Purim and the Costume Custom


I looked forward to Purim with great anticipation and some trepidation. The trepidation arises because it isn’t just about eating, drinking, dancing and making merry. It’s about doing Mitzvahs first and getting them done within a brief span of time, which becomes ever so stressful as the deadline draws near. It’s about taking care of each other; giving tzedaka to the poor, bringing gifts of food to those in need, to those who are not yet well and to Jews who are not yet connected (to bring them back into the fold). We have to be like the U.S. Marines on the battlefield; no Jew gets left behind. So, we are required to fulfill all of those duties and responsibilities before the Purim feast begins and with Shabbos falling out on the eve of the Holiday, advanced planning becomes that much more crucial. It all comes down to the way we Jews celebrate any holiday; not to satisfy our cravings for pleasurable things, but to show our appreciation with unbridled joy and accepting the yoke of Heaven without question or hesitation. So, with Purim we celebrate redemption from a decree of total extinction; the undoing of creation, so to speak because a world without Jews, G-d forbid, cannot exist. Thus, to show our appreciation to our Heavenly Father, we take care of our obligations first; HaShem presents us with the check before we have the party. Only then are we ready to don our costumes and whoop it up, leaving all worldly concerns at the door. The costume custom has taken on a special significance because it causes us to call attention to ourselves in a much bigger way than the wearing of the black hat and tzitzis hanging out.

In fact, thanks to the Rebbe and his schluchim, when a goy sees a Yid wearing the usual Hassidic garb, it’s no big deal anymore. They’ve gotten use to it; at least in South Florida. However, on Purim, the goyim see us and wonder why people are wearing costumes when it’s way past Halloween. Nonetheless, when we walk around in public wearing our Purim gear, they are surprised and delighted. They ask out of curiosity and learn about Purim and the world gets more elevated because we are publicly celebrating something good and holy and sharing it with everyone. The bottom line is that everybody likes to party and people are looking for much more than just meaningless fun. When it comes to other Jews who are not yet observant, they see our costumes and it jars their memories of Purim. They smile, walk over and strike up a conversation with, “I’m also Jewish. This is a wonderful holiday, isn’t it?” This is an effortless out reach. The costumes become magnets for every neshamah who perks up and says, “Hey I want to join the festivities too!”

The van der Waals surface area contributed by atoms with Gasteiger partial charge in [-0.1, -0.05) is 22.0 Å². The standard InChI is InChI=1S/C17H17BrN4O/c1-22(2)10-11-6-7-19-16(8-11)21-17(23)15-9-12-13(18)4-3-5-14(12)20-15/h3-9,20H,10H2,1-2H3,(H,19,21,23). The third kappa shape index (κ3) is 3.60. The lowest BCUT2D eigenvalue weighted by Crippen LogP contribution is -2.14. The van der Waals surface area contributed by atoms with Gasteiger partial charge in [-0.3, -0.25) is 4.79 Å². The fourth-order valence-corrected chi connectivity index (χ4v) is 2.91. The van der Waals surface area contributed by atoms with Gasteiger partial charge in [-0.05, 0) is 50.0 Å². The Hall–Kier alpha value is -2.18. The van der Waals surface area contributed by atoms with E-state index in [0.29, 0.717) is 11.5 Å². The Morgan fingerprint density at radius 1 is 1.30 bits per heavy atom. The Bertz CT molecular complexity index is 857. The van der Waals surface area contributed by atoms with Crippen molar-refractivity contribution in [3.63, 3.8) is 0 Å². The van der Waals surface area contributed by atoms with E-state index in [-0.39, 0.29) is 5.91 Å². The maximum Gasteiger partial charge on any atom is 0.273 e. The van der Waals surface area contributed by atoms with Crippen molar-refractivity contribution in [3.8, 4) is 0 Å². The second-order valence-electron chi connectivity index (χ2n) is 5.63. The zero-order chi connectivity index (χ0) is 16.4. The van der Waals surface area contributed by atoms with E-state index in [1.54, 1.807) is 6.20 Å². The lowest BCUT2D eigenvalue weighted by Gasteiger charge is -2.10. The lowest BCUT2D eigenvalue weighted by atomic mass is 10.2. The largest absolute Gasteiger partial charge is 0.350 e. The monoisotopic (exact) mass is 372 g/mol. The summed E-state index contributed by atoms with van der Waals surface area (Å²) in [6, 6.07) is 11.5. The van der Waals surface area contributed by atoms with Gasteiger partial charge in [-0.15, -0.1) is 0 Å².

Therefore, because I wanted to evoke more of such responses, I knew that I was going to have to appear looking silly somewhere in public at some point while I was running my errands on Purim day after Shacharit. This wasn’t my style; I dislike drawing attention to myself. I was very comfortable with wearing my Tzitzis on the outside and nobody taking notice anymore. But Purim requires the opposite; it requires that we overcome our discomfort, go against our nature and go over the top. So, I started out driving around in my convertible with the top down wearing my King Arthur costume. There were a lot of stares, snickering and finger pointing.

However, every time someone honked, smiled and shouted, “Chag samayach!” or “Happy Purim!” it was worth every awkward moment. Yet, the toughest part was walking in to B.J.’s to buy a few things. After all, it’s not everyday that people, gentiles and Jews alike, get to see a medieval king with a bejeweled golden crown, body armor and a sword pushing a grocery cart in a supermarket. One customer thought I was promoting the grand opening of a new Burger King franchise. Another person asked me if I was on my lunch break from the local theater. Little kids waved thinking that I was an animated storybook character as I was walking past the children’s books and videos. I could have reinvented myself a dozen times in that 30 minute shopping spree. On the other hand, with all my discomfort, no one got angry or annoyed or seemed incensed by my appearance.

In fact, it seemed that with the help of HaShem, I was able to fill an entire warehouse with smiles and laughter from dozens of people who won’t soon forget their experience in B.J.’s on Purim day. What a way to elevate a few sparks! Finally, the time came for the feast. I made it just under the wire for the Motzeh. It was time to unwind. The party at The Shul in Bal Harbor kicked off with a beautiful display of the children in their costumes; we saw a butterfly, princess, pirate, skeleton and a few cartoon characters. It wasn’t a contest, but everybody was a winner just the same. The adults also had shown up as all sorts of interesting creatures and personalities like clowns, sheriffs, cowboys and a couple of other kings. There were even some fellows who looked like Hassidic rabbis and once the party was in full swing, the crowd reveled in holiness.

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  1. 300 yrs in America

    We have a reading of the book and act out the story with the traditional boos and noise making for him who shall not be named and cheers for Mordecai and the queen.i shall endeavor to ask the Rabbi about your celebration.i know the children and we in the 50plus crowd love our little version.

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